This is the second in a series of articles with anonymous employees who lift the lid on their industry and reveal the horrifying secrets the public have no idea about
Here’s his real life experience of working in kitchens, hotels and private homes.
“I worked as a cleaner and have seen so much bad practice I think the public would be sickened if they found out about it.
“I’m employed by an agency and normally clean hotel rooms or private houses.
“Some of the things I’ve seen would turn your stomach. For example, we use different coloured cleaning rags and mops depending on where we’re cleaning – so in theory, things used to clean a toilet won’t be used to clean a kitchen.
“But in practice I’ve seen cleaners get that wrong all the time, with toilet rags used to wipe down food preparation surfaces, bedside cabinets and so on.
“Where I see it, I correct it, but I worry about all the times it happens and I don’t spot it. People could get seriously ill.
“Likewise, people use spit to clean things, or use the wrong chemical – like using glass cleaner on a kitchen surface.
“Another thing that commonly happens in hotels is that rooms are never as clean as you think they are.
“The public expects that everything is spotless between guests – and that’s definitely what we’re meant to do.
“But we’re under so much pressure that corners inevitably get cut.
“For example, if someone’s only stayed one night in a room and the bedsheets look fine, often we won’t change them.
“It’s the same with hoovering the floor, or cleaning the bathroom – if it looks alright, we won’t do it.
“It becomes more about avoiding complaints than actually cleaning.
“One trick is to spray a couple of bursts of glass cleaner in an otherwise uncleaned bathroom – if a room smells like chemicals, guests assume it’s been cleaned.
“I hate all this, and we all have pride in our work, but it’s due to pressure from management.
“When we clean hotel rooms, we might need to do an entire floor of dozens of rooms before we even have a 15-minute break.
“Imagine cleaning one or two entire hotel floors yourself, in one day – that’s what we’re expected to do.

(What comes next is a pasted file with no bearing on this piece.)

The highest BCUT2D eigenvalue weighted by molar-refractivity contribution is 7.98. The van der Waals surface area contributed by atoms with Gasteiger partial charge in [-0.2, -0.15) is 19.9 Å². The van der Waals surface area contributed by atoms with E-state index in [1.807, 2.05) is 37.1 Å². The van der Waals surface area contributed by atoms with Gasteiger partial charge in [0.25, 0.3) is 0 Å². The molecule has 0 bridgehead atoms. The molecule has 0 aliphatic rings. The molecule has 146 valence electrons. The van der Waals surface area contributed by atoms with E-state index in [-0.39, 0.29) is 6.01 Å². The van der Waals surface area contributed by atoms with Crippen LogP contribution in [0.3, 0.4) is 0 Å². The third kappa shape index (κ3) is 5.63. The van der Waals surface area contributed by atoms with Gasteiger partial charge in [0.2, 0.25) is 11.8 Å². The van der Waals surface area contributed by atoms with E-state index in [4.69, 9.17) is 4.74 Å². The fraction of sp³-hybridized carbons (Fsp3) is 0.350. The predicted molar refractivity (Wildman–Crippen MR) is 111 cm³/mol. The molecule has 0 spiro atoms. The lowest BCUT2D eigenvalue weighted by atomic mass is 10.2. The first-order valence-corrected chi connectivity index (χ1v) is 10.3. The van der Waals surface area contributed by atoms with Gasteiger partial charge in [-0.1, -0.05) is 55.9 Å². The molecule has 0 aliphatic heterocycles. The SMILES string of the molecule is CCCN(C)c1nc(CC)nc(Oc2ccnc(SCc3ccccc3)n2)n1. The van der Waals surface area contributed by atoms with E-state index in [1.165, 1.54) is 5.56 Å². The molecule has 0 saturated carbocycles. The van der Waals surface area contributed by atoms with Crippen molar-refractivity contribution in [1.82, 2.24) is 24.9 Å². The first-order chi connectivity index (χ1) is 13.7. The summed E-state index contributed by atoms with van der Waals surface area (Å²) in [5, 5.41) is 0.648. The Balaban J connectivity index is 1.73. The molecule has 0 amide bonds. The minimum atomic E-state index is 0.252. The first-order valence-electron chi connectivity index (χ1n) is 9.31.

“That said, I’ve also seen theft, and there’s no excuse for that.
“Often when an overseas guest leaves a hotel, they’ll leave any British coins on the side as it’s easier than getting them exchanged. It’s fair enough if we take those.
“But I’ve also seen cleaners assume that anything left in a hotel room that isn’t a wallet or a phone is unwanted – clothes, books, you name it.
“We do also see some horrifying things ourselves. Members of my team have often found dead bodies when they went in to clean a room – and after the police have been and gone, they’re expected to go in there cleaning like nothing happened.
“But we also see the aftermath of people losing their grip on reality a bit, which sadly often seems to happen in hotels.
“I’ve seen rooms with urine and faeces smeared up the walls, or with messages written in blood – and again, you just have to get your rubber gloves on and get cleaning.
“The overall worst thing I had to clean up was in a student house – a bathful of dead ducks, in the height of summer, after they’d been getting ripe for a few weeks. Some of them had exploded, which was pretty messy.
“The previous occupants had managed to catch some ducks from a nearby park, and clearly decided they’d make a good alternative to buying food.
“They’d hung them up in the bathroom by their feet from the shower rail, then apparently forgot about them and left the house to go home for the summer holidays.
“When we opened the door to the house we were greeted by a cloud of black flies and an unimaginable smell – like something out of a horror film.
“All the blood and fluid from the decaying ducks had stained the floor and left an almighty smell that we couldn’t get out.
“Cleaners have a tough life for not much pay, and are treated pretty badly by a lot of people – but the word needs to get out that endless management pressure is backfiring on the people we’re meant to be cleaning for.”